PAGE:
Rule 1.4’s client communication duties tie right into ethical duties concerning client confidentiality: If confidential client information will be shared with a lawyer or nonlawyer outside of the law firm (meaning either not associated with the firm or directly supervised by a lawyer in the firm), the lawyer must secure the client’s consent in advance.  The implied authorization of Rule 1.6(a) and its Comment [5a][9] to share confidential information within a firm generally does not extend to entities or individuals working outside the law firm.  Thus, in a typical outsourcing relationship, no information protected by Rule 1.6 may be revealed without the client’s informed consent.  Additionally, the lawyer needs to ensure that all appropriate measures have been employed to educate the nonlawyer on the lawyer’s duties as they apply to client confidences.  Many foreign jurisdictions have confidentiality rules that provide less protection to client confidences.[10]  In these cases, the lawyer must assure the client that the nonlawyer will abide by the same restrictions that apply to the lawyer, advise the client of the risks and advantages of the outsourcing relationship, and obtain the client’s informed consent to the arrangement.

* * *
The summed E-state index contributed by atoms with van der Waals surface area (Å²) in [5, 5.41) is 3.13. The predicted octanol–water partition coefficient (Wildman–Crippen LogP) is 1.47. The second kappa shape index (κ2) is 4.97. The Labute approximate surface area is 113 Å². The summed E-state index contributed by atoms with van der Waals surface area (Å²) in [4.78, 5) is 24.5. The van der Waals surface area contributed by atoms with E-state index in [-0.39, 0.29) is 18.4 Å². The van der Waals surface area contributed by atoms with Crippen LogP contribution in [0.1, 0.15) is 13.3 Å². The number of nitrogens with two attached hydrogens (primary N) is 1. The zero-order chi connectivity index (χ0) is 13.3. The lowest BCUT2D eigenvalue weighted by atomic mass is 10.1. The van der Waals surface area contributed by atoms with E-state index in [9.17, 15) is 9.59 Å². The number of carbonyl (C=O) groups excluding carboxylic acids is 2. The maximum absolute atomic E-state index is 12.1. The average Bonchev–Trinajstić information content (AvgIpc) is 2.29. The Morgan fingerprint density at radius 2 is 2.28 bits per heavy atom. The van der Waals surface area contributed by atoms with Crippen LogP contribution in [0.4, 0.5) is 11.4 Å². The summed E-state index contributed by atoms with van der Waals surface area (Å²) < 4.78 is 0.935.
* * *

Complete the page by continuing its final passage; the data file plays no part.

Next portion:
If the information outsourced will be transmitted electronically, the lawyer should be mindful of and receive assurance that the security risks inherent in electronic transmittal of confidential information are controlled.  For example, the nonlawyer should assure the lawyer that policies and procedures are in place to protect and secure data while in transit and that he or she understands and will abide by the policies and procedures.  Written confidentiality agreements are strongly advisable in outsourcing relationships.  See Rule 1.6, Comment [5c].[11]

 

To minimize the risk that confidential information might be disclosed when outsourcing legal work, the lawyer must ensure that proper procedures are in place.  Since the lawyer remains ultimately responsible for protection of client confidences he or she needs to ensure that adequate procedures are in place with the nonlawyer firm to understand and ensure this protection.  The outsourcing lawyer should ask the nonlawyer whether he or she is performing legal services for any parties adverse to the lawyer’s client, and remind him or her, preferably in writing, of the need to safeguard the confidences and secrets of the lawyer’s current and former clients.